American College Of Surgeons - Inspiring Quality: Highest Standards, Better Outcomes

Reporting for Improvement Activities

MIPS 2018 Improvement Activities ComponentThe Improvement Activities performance component aims to measure provider engagement in activities that improve clinical practice. Categories within IA include ongoing care coordination, clinician and patient shared decision making, regular implementation of patient safety practices, and expanding practice access. Within the IA category, each activity is assigned either a high (20 points) or medium (10 points) weight.

  • To receive full credit, most surgeons must select and attest to having completed between two and four activities for a total of 40 points.
  • For small practices OR rural practices to achieve full credit, only one high-value or two medium-value activities are required. CMS defines small practices as those consisting of 15 or fewer eligible clinicians. CMS defines rural practices as those where more than 75 percent of the NPIs billing under the individual MIPS eligible clinician or group’s TIN are designated in a ZIP code as a rural area or HPSA (based on the most recent Health Resources and Services Administration Area Health Resource File data set).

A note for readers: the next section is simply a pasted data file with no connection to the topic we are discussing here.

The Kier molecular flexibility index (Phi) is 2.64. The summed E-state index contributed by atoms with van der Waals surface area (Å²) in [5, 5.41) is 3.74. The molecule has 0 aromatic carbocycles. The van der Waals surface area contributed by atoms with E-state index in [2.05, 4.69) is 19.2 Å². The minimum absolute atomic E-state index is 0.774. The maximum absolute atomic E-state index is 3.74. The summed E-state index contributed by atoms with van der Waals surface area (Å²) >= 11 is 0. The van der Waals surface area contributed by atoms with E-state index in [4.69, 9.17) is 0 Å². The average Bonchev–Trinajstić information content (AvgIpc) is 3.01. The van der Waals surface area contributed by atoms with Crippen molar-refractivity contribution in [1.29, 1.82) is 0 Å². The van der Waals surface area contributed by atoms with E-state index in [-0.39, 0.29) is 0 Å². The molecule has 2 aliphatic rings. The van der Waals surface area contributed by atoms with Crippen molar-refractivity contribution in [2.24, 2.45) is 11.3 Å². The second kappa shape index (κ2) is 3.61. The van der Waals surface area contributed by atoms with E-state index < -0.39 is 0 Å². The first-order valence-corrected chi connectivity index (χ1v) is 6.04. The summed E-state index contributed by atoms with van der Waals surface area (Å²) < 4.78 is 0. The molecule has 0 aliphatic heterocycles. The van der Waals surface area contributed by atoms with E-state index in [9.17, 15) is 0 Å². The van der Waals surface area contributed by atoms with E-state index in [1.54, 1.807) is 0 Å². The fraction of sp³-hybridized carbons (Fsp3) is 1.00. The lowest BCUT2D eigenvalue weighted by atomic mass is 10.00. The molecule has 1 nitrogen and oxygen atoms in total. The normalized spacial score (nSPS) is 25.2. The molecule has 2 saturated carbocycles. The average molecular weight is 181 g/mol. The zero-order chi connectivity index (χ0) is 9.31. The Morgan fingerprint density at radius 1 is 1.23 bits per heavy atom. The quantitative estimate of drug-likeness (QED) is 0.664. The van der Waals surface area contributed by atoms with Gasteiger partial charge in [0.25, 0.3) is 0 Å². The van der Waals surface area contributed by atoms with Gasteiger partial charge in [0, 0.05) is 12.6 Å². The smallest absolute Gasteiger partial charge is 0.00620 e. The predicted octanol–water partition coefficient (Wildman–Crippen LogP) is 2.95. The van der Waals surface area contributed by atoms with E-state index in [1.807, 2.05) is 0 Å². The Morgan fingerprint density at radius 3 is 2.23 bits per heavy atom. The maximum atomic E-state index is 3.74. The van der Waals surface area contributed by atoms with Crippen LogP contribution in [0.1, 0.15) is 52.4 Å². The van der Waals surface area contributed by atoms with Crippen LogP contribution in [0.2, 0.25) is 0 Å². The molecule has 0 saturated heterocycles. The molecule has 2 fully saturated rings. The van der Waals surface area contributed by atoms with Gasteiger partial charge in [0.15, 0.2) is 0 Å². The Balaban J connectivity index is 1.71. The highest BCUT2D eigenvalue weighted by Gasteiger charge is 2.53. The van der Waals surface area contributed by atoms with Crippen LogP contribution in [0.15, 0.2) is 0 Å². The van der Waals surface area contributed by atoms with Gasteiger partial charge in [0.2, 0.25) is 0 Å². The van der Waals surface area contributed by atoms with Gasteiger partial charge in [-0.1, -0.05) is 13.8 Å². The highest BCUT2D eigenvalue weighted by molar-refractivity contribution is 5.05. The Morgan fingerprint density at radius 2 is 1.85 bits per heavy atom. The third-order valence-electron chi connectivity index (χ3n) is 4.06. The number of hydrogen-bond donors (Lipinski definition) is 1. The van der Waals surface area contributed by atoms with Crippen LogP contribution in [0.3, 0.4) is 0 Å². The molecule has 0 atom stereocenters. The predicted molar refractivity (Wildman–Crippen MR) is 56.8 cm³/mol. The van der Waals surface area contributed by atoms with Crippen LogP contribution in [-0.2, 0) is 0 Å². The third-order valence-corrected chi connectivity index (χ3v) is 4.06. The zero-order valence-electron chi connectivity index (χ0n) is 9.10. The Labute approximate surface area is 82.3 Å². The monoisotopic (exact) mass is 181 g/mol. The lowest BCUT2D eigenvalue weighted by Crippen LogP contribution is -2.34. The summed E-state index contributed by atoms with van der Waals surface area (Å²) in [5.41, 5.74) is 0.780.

Those who completely fulfill the requirements for the Improvement Activity category will receive the maximum score in the Improvement Activity category and full credit toward their MIPS Final Score (15 points). Because for 2018 the performance threshold is set at 15 points, those who wish
to simply avoid a payment penalty can earn and secure 15 points in the IA category and thereby avoid a penalty in 2020 for their performance
in 2018.

The reporting requirement for the Improvement Activities category is fulfilled by simple attestation via a qualified registry, QCDR, an EHR, or the QPP Data Submission System. The ACS has two QCDRs, the Surgeon Specific Registry and the Metabolic and Bariatric Surgery Quality Improvement Program Data Registry, through which surgeons can also attest to IAs.

While IA is a new requirement, introduced in 2017, surgeons are likely already familiar with many of the activities included, such as maintenance of certification Part IV (MOC), use of the ACS Surgical Risk Calculator, participation in a QCDR, and registration with their state’s prescription drug monitoring program (PDMP). For a complete inventory of the IAs, please visit the CMS Improvement Activities page. The ACS has created a condensed list of surgically relevant IAs.

Attest Using ACS Registries

The ACS has two registries which have been approved by CMS. The ACS Surgeon Specific Registry (SSR) is a qualified registry as well as a QCDR and the ACS Metabolic and Bariatric Surgery Accreditation and Quality Improvement Program (MBSAQIP) is a QCDR. Both of these ACS registries allow surgeons to attest to having completed Improvement Activities. 

For more information, visit the CMS QPP Improvement Activities web page.